Gen Z should embrace being cringe to find love, Hinge says from Mashable

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With Valentine’s Day dangerously close, singles may be reexamining their dating habits. Gen Z daters especially — given that Hinge reports that a vast majority, 90 percent, want to find love. In Hinge’s new report of the top Gen Z dating trends, it sheds light on how young daters currently feel, while Hinge’s experts give advice on how to actually find love.

Compared to millennials, Gen Z singles are 47 percent more likely to say the pandemic made them nervous to talk to new people, and 25 percent more likely to say the pandemic made them less confident on a first date. What’s more is that 44 percent of Gen Z daters have little-to-no-dating experience (no doubt partly a result of lockdown during their formative years), but nearly all — 95 percent — worry about rejection. Over half, 56 percent, said that worrying about rejection has held them back from pursuing a potential relationship; all these stats come from surveys conducted in August 2023 of over 15,000 global Hinge users.

Still, this cohort is perhaps more lovey-dovey than millennials: Gen Z daters are 30 percent more likely than millennial ones to believe there’s one soulmate for each person, and 39 percent more likely to consider themselves “romantically idealistic.”

So one piece of advice for these inexperienced hopeless romantics? Embrace being cringe, Hinge says. The app’s love and connection expert Moe Ari Brown said that we may experience “cringe” — embarrassment or awkwardness — when going outside our comfort zones, doing something that requires vulnerability, or risking rejection. Dating comprises all of these things, so cringey feelings are understandable.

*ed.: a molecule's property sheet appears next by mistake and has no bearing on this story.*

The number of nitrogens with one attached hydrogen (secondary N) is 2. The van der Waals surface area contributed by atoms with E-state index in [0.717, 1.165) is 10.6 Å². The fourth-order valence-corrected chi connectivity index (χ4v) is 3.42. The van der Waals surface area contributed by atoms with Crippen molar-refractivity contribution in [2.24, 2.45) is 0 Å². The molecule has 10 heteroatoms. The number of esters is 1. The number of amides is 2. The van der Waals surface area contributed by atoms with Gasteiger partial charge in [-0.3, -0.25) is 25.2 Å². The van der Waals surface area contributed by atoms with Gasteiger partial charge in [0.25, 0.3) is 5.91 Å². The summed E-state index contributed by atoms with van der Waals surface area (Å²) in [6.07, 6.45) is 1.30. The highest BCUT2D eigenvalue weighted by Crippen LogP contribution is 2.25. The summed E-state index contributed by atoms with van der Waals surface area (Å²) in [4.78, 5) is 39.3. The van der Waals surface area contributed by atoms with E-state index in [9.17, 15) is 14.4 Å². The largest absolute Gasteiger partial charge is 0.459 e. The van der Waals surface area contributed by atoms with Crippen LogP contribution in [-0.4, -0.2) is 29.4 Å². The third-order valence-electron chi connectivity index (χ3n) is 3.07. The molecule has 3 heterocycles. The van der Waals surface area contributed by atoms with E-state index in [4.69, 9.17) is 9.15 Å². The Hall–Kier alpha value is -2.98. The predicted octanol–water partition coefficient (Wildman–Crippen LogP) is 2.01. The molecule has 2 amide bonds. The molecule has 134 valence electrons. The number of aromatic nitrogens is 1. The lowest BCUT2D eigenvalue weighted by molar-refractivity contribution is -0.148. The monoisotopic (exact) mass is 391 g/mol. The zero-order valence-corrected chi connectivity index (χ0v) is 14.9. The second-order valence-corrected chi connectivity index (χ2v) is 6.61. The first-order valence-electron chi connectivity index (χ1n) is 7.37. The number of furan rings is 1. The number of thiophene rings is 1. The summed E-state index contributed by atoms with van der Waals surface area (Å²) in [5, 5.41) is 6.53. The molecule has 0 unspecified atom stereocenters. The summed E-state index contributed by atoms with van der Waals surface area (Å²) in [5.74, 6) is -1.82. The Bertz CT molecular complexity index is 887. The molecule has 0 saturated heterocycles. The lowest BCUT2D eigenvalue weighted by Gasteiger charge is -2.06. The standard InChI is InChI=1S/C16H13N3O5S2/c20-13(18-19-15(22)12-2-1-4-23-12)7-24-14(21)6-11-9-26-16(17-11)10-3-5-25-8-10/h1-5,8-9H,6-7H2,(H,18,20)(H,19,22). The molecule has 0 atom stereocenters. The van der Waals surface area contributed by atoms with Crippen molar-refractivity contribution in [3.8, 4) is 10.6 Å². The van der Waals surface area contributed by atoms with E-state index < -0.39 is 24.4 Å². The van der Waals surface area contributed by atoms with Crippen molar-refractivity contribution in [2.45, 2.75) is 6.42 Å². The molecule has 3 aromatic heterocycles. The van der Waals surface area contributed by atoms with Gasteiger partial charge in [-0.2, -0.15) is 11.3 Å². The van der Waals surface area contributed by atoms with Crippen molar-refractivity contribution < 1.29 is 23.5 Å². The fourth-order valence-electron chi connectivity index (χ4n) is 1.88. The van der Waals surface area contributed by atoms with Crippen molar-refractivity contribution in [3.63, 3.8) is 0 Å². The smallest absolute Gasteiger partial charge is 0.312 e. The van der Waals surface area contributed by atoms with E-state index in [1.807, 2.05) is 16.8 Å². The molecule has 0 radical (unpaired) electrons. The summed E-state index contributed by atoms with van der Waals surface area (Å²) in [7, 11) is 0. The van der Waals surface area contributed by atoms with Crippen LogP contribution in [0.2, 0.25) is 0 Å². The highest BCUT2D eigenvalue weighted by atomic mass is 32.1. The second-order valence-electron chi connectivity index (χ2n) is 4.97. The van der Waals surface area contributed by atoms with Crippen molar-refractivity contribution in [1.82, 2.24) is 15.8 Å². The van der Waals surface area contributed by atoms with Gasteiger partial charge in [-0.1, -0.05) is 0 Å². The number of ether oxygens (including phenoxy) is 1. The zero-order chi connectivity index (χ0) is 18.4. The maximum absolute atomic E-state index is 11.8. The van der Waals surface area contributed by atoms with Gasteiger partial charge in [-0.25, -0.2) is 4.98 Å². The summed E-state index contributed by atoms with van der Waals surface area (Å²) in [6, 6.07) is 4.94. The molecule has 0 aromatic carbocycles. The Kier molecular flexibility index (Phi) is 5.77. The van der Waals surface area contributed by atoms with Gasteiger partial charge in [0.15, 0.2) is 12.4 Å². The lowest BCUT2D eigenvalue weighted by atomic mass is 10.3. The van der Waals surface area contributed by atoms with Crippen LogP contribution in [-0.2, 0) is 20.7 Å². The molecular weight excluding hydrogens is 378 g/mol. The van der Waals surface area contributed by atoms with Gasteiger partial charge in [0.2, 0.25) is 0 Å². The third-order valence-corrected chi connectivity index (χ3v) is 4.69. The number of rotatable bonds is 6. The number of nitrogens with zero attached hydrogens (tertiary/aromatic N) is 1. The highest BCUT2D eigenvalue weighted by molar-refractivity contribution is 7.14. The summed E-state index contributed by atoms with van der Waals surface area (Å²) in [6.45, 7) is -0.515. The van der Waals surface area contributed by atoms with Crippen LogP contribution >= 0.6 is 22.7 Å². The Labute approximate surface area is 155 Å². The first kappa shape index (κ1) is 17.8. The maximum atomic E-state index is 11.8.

Brown said you don’t need to be rid of cringe to date successfully. Instead, acknowledge the feeling and accept it. “I encourage you to shift your focus away from the fear and focus on the potential rewards like making a powerful connection,” Brown said in the report.

No one likes being rejected, Hinge’s director of relationship science Logan Ury said in the report, but many worthwhile things in life require opening yourself up to it — like applying to your ideal college or job. And, yes, finding a partner too.

Other than rejection and cringe sensitivity, Hinge also identified “Digital Body Language,” or DBL, which the app defines as “a type of communication in which the style of digital interaction is used to express or convey information,” as a Gen Z dating trend. Considering Gen Z is made up of “digital natives,” it’s no surprise that they’re fluent in this non-verbal cues like emojis and message length.

“Digital body language” cues daters look for to see if a match is interested.
Credit: Hinge

Gen Z daters are 33 percent more likely than millennial daters to say they’re more comfortable chatting online than IRL, for one thing. They’re also 50 percent more likely to delay responding to someone they’re interested in in order to “play it cool.”

The majority of daters on Hinge, 69 percent, rely on DBL to decide if they want to commit going out with someone. The top three DBL signs folks look for to gauge interest are the conversation initiator, message consistency, and message timing. Hinge advises to initiate and be consistent to exhibit “good” DBL — and also to keep the tone of your messages relaxed yet action-oriented.

Check out Hinge’s full Gen Z dating report for more insights into how the youngest adults are dating.

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